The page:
And so I did and I like to say that I literally fell into this opportunity to serve. I discussed volunteer opportunities and soon became a weekly mentor for a darling teenager. The center has asked that I not use actual names, so I will call her Istar. Istar and her family had immigrated to the United States about two years prior. Istar was born in Djibouti but her parents were Somalian refugees. She came to the US speaking very little English, but had progressed rapidly in school and was aiming to be a doctor. As we met weekly, I learned how much she needed me and how much I needed her. I got to relearn geometry and algebra and history and chemistry as I tutored her in her schoolwork. And I also got to hear about her life. About her beliefs and values. She is Muslim and spent many days in the local mosque helping take care of duties in the mosque. She taught me some Somalian and I made great inroads with her mom just by knowing “Hello” and “Thank you”. I went to one of her community soccer games—something her family members had difficulty doing. She became more than someone to mentor, but also a friend.
In July of last year, Istar and her family moved out of state to be with some other Somalian families. She is now finishing up her last year of high school. Istar also gives back to her community in meaningful ways by serving in her mosque.
I was subsequently assigned a new girl to mentor, who I will call Riva. Riva’s family is also Muslim. Her parents were Burmese refugees who fled to Thailand. She came to the US about 6 years ago, but remains the only member of her family who speaks fluent English. She has younger nieces and nephews who are learning, but the burden of translating and interpreting rests on her. She loves meeting every week and she loves talking about her life. Often she speaks of the challenge of being the family interpreter. She speaks of the challenges of fitting in. She speaks of the challenges of being a teenager and the challenges at school. But she loves to learn and she catches on quickly. She needs me and I need her. Riva also gives back to the community in meaningful ways by serving as an interpreter.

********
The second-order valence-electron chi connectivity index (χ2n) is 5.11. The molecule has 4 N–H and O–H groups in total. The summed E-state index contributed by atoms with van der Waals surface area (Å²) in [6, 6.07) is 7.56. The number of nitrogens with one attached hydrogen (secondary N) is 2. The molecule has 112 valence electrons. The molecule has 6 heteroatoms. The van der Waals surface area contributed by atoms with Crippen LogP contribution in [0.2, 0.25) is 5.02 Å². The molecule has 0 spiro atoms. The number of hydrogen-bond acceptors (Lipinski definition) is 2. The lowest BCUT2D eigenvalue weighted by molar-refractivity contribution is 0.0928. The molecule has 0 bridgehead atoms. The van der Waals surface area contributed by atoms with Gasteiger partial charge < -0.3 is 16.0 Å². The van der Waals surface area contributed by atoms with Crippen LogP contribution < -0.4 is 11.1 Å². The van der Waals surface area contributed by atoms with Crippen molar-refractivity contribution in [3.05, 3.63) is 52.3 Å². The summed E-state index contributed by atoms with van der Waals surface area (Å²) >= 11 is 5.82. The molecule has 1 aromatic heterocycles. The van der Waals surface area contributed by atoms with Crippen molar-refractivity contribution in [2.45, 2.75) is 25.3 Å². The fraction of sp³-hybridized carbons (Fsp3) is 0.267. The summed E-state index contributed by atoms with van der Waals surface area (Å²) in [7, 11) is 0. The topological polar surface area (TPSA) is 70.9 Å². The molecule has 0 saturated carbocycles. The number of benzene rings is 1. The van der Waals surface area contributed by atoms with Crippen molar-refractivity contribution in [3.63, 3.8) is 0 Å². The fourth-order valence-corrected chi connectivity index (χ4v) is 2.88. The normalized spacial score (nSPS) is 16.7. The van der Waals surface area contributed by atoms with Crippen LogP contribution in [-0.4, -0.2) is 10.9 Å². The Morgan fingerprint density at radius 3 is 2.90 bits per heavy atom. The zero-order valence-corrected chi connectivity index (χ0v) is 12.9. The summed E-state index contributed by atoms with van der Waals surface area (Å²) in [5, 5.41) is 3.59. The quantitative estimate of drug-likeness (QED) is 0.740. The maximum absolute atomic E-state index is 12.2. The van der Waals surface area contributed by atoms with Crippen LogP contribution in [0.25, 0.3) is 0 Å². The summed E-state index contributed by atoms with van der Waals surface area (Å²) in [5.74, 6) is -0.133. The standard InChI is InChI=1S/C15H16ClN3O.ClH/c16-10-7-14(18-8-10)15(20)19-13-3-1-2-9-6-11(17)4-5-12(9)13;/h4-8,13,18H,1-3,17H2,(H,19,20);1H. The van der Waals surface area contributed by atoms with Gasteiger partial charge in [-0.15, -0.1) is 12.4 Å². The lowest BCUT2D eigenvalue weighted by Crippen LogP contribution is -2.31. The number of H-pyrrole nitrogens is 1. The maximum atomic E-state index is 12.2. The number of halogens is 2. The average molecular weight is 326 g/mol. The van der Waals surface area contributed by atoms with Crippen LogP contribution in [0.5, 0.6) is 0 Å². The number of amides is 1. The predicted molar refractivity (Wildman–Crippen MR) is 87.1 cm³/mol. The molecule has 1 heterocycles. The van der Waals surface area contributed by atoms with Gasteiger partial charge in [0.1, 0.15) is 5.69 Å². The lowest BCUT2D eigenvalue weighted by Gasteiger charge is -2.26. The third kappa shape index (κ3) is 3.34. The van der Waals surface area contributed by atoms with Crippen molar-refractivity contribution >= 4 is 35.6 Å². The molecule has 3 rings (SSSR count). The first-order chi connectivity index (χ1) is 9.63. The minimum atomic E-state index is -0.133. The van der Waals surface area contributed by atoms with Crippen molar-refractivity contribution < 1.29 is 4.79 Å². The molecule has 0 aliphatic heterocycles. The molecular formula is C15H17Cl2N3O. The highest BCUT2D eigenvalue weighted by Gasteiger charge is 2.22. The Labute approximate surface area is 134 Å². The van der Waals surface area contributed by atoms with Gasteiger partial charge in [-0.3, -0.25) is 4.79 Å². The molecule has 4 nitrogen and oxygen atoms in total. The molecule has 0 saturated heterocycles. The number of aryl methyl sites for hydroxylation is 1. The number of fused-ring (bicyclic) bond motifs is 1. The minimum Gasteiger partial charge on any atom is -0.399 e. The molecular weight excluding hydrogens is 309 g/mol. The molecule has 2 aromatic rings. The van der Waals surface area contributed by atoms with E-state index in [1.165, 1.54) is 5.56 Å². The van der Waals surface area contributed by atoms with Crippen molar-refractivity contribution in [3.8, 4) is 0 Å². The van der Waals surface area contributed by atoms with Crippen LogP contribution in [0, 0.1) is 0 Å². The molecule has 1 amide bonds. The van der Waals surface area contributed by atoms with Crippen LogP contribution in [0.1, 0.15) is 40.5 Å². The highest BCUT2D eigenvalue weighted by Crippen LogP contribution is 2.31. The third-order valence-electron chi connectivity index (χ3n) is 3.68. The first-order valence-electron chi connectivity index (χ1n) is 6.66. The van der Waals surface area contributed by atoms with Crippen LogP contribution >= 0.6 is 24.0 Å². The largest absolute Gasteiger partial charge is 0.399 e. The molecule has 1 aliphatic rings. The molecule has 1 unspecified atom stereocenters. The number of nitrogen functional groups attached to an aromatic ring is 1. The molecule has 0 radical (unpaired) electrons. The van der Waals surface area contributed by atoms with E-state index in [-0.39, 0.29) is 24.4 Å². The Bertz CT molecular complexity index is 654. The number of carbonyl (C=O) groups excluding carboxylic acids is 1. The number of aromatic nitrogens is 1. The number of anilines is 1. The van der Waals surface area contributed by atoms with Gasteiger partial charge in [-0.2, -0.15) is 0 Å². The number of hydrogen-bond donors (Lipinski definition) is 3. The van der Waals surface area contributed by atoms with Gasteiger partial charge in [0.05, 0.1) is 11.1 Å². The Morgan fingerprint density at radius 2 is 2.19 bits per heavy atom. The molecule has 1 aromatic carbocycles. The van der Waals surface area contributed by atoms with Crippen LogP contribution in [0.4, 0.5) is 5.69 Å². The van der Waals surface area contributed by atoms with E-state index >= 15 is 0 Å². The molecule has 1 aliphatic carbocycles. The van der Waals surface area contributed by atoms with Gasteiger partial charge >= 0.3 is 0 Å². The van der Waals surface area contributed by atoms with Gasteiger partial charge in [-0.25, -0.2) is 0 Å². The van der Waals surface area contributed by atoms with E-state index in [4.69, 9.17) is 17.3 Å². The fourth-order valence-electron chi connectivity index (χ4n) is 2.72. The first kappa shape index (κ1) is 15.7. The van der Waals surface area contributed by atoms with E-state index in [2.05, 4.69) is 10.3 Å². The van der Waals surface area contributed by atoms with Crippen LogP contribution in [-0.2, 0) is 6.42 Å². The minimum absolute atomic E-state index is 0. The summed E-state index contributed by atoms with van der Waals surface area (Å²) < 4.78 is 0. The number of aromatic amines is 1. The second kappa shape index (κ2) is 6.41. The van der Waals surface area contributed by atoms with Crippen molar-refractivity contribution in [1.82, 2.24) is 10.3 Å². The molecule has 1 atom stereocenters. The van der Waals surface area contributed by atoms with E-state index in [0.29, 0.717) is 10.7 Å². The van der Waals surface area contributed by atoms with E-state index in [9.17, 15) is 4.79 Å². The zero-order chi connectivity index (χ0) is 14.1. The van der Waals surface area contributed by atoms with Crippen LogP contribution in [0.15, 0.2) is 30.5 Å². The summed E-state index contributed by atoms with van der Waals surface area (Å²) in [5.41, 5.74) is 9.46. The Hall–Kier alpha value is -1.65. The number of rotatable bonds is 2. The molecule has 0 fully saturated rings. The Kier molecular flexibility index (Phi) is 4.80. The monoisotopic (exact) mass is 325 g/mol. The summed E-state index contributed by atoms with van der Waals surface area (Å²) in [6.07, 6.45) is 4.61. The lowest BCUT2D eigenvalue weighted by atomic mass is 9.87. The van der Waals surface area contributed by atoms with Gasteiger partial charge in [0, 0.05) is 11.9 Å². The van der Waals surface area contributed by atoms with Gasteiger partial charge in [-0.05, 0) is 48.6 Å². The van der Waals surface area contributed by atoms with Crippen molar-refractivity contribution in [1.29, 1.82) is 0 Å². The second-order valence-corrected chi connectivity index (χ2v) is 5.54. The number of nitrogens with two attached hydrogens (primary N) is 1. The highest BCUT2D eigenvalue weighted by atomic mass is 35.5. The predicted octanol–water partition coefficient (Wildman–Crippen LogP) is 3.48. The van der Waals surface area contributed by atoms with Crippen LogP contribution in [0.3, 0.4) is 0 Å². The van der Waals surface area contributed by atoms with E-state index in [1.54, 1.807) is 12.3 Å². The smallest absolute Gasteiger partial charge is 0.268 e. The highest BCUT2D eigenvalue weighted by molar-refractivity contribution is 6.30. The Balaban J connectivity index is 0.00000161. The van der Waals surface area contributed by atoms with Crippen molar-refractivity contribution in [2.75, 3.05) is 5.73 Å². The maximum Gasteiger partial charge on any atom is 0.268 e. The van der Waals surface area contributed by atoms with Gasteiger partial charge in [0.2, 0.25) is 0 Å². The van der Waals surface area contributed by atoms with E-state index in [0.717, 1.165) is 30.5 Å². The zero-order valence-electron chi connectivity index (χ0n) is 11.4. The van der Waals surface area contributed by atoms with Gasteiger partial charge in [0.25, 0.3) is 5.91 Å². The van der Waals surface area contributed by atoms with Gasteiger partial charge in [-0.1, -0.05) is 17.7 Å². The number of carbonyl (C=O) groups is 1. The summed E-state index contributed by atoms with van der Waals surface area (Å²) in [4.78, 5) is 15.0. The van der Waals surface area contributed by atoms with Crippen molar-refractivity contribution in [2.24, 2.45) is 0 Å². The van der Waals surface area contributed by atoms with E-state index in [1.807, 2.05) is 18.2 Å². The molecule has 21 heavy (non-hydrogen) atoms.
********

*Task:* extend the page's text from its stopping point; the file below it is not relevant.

It has been an incredible experience to be involved in serving these displaced families of refugees around me. And as you can see, they also give back in any way they can.
Each of us has our own specific skills, talents, and abilities that can make the most impact and that will allow us to find the most fulfillment.
I think often of what constitutes a refugee—someone fleeing to find safety and refuge. And I am reminded of the great need among us to be a refuge for any kind of refugee. Consider the lyrics of a song written by Michael McLean, titled Safe Harbors.
There are refugees among us
That are not from foreign shores;
And the battles they are waging
Are from very private wars.
And there are no correspondents
Documenting all their grief,
But these refugees among us all
Are yearning for relief.
There are refugees among us.
They don’t carry flags or signs.
They are standing right beside us
In the market check out lines;
And the war they’ve been fighting
It will not be televised,
But the story of their need for love
Is written in their eyes.
This is a call to arms,
To reach out and to hold
The evacuees from the dark.
This is a call to arms,
To lead anguished souls